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houses, which were occupied as soon as they were covered in, and plastered. The soil is various. In some places it is light and sandy, but, for the most part, wet and tilly. Agriculture is here in a state of infancy. The principal corn crop is oats. Barley is raised but in few places; and green crops are seldom attempted. Among the disadvantages that have hitherto retarded agricultural improvements, may be reckoned the badness of the roads, the distance from foreign manure, and especially the poverty of the greater part of the farmers to whom the land is at present let, in very small portions. Their rents are from 5 l. to 35 l.; two or three of them about 70 l. ; and one only up to 1 ool. Sterling. But the disadvantages under which the parish has hitherto laboured, are now in the way of being removed, or sufficiently compensated, by the extraordinary advantages arising from some new manufacturing establishments; and, in as far as their influence has hitherto extended, to improvements in agriculture, as soil has appeared very susceptible of melioration. There is abundant reason, indeed, for supposing, that a spirit for such improvements will not be difficult to excite; for, of late, many substantial inclosures have been made in different parts of the parish, and particularly on the estate of Ballindalloch, where, in addition to these, there have been several plantations of wood formed, with an equal
regard to beauty and utility.
Manufaāurer, &c.—About the beginning of the year 1789, Robert Dunmore, Esq; of Ballindalloch, introduced a colony of cotton weavers into the parish. For these, he, at first, built a few houses, at his own expence, in the neighbourhood of the church, and let them out at a small yearly rent. This branch of manufacture was immediately carried On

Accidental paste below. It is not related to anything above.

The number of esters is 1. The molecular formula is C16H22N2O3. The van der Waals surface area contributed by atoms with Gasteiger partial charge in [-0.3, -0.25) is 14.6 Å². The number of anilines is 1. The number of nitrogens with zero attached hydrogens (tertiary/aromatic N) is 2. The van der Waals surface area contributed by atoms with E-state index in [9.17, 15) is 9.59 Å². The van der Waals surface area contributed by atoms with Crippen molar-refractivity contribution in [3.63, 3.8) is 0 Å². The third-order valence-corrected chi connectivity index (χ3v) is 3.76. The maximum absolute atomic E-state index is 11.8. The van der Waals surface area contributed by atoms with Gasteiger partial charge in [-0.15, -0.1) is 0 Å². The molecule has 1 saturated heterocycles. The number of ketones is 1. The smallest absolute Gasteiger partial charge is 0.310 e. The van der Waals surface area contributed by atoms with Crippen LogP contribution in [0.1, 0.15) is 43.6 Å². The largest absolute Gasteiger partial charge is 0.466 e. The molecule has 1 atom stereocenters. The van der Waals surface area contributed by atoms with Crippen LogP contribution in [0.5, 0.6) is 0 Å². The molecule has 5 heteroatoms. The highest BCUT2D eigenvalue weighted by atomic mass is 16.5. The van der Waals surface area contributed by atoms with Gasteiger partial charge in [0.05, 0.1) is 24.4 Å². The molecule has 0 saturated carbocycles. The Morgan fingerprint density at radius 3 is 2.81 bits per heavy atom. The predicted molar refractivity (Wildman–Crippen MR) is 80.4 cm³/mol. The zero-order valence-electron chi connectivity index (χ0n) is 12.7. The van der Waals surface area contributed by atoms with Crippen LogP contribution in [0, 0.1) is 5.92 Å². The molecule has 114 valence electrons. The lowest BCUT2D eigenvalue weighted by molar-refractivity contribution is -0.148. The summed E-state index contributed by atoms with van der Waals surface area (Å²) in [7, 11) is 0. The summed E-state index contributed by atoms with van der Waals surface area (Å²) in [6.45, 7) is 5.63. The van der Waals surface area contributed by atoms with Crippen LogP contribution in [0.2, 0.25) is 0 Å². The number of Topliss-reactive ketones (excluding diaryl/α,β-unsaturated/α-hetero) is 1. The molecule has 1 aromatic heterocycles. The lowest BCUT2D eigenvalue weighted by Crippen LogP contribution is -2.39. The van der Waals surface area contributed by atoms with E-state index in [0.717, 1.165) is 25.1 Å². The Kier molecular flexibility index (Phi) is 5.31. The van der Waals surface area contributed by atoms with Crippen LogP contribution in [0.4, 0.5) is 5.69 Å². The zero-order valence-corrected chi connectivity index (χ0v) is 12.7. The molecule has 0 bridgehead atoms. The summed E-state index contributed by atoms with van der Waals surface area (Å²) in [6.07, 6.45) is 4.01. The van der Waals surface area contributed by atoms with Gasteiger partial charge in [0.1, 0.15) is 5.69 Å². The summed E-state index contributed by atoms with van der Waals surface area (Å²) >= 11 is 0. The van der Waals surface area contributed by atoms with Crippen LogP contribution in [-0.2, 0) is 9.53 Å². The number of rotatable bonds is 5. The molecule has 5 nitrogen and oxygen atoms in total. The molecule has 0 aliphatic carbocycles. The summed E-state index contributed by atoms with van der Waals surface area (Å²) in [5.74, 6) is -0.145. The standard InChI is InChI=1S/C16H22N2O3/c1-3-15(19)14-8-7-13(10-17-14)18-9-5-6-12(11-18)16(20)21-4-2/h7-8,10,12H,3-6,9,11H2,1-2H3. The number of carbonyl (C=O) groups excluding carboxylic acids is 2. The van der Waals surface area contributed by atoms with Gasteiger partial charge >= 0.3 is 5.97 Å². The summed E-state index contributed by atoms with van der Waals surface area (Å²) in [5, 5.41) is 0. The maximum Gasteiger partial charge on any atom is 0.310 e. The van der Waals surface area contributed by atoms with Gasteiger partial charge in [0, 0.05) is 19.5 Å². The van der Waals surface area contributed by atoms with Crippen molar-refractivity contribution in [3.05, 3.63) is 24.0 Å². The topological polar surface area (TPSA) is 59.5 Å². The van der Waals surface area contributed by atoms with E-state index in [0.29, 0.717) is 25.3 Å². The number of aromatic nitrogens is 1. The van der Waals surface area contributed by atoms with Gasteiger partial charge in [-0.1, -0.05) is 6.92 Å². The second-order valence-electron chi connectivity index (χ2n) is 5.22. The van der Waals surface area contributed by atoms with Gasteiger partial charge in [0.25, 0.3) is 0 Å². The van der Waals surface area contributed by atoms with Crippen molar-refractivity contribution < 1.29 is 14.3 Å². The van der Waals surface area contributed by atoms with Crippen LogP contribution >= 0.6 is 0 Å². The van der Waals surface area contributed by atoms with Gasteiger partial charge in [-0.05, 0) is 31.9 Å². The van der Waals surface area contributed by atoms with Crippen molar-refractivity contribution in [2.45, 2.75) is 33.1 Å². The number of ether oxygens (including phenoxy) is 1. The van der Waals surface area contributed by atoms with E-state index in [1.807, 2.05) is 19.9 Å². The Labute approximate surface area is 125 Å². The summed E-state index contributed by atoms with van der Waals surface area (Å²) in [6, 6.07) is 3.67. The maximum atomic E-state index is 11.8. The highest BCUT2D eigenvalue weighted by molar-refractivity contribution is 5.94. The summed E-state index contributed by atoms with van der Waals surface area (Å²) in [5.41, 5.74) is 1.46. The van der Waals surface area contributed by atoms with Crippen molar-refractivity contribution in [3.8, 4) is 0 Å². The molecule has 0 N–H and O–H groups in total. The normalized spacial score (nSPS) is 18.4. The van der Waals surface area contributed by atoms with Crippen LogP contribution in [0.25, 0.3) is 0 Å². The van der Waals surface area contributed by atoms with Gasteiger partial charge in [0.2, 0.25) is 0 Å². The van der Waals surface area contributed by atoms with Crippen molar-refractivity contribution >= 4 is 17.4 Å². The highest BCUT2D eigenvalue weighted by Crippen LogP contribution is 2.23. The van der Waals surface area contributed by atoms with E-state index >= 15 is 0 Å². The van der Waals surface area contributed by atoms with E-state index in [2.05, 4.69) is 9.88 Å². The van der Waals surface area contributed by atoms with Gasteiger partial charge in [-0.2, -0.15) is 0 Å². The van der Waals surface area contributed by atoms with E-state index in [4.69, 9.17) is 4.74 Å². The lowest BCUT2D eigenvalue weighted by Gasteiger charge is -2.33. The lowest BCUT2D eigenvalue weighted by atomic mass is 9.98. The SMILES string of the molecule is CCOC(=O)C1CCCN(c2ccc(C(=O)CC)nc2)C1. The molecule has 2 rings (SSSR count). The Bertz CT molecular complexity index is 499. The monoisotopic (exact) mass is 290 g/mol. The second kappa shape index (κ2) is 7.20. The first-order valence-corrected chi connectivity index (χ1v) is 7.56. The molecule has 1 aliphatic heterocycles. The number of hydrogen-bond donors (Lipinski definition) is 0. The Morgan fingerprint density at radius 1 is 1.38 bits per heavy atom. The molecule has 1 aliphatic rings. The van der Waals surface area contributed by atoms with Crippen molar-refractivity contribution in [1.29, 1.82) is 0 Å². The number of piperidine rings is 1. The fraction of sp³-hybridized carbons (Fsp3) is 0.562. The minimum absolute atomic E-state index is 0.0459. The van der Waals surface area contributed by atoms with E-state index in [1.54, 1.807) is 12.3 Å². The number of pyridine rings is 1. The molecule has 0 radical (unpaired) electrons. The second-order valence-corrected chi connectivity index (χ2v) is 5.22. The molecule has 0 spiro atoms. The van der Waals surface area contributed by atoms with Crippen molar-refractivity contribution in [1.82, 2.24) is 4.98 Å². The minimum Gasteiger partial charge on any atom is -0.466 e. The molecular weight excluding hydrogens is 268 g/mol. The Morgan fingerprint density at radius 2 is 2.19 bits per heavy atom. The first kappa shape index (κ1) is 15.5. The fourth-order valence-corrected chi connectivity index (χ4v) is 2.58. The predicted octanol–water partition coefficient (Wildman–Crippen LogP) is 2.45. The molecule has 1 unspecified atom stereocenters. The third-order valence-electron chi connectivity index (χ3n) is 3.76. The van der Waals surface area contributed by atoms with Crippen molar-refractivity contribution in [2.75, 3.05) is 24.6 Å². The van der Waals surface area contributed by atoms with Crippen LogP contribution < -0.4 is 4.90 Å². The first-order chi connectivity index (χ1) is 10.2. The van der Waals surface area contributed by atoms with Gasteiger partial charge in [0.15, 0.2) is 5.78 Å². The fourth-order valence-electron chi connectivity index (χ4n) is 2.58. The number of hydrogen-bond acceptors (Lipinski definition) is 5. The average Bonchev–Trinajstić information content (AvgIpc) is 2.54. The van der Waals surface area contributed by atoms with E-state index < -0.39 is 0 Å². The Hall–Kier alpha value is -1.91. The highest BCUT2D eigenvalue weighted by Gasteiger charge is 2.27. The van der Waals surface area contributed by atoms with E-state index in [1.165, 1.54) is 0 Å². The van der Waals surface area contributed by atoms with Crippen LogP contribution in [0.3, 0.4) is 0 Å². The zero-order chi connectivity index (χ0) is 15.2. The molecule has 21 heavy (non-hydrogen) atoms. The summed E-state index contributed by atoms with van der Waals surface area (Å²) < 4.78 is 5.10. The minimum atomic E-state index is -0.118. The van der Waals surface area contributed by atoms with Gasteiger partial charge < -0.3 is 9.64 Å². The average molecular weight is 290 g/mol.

on to such an extent, that the value of goods manufactured, during the currency of the year 1792, amounted to the sum of 76761. Sterling. In the spring of the year 1790, the public spirited exertions of Mr Dunmore having been already direéted to this corner, he applied himself, with success, to procure the erection of a cotton mill in the neighbourhood of his new village; and a happy fituation having been chosen on the banks of the water of Endrick, the work was carried on, through his means, with such astonishing dispatch, that, in the month of June of the same year, yarn was spun in it. This branch of manufacture, in December 1792, gave employment to 390 people. Of these, 120 were men; 90 women; 180 children, from 6 to 16 years of age. The cotton mill, thus eretted, fully answered the purpose of extending and improving the village. Mr Dunmore readily feued out ground, to the new settlers, for the fite of a house and garden, most commonly to the extent of a quarter of an acre, and, at first, upon such easy terms as to afford them ample encouragement ; but here, as in many other cases, well direéted liberality proved good policy; for the consequent prosperity of his village, and its manufactures, soon enabled him to raise the rate of his feu-duty from 2 l. to 4!. per acre, without retarding the progress of building, or at all diffrefling the people. The houses, in general, are substantial. Most of them are covered with slate; and some of them are three stories high. The village now confists of 165 new houses, in which there are upwards of 430 rooms with fire places. For the rapid rise, and increase of the population of this new village, we are partiy indebted to a printfield and bleachfield, which Mr Dunmore, with the same patriotic views, procured to be established upon the opposite banks of the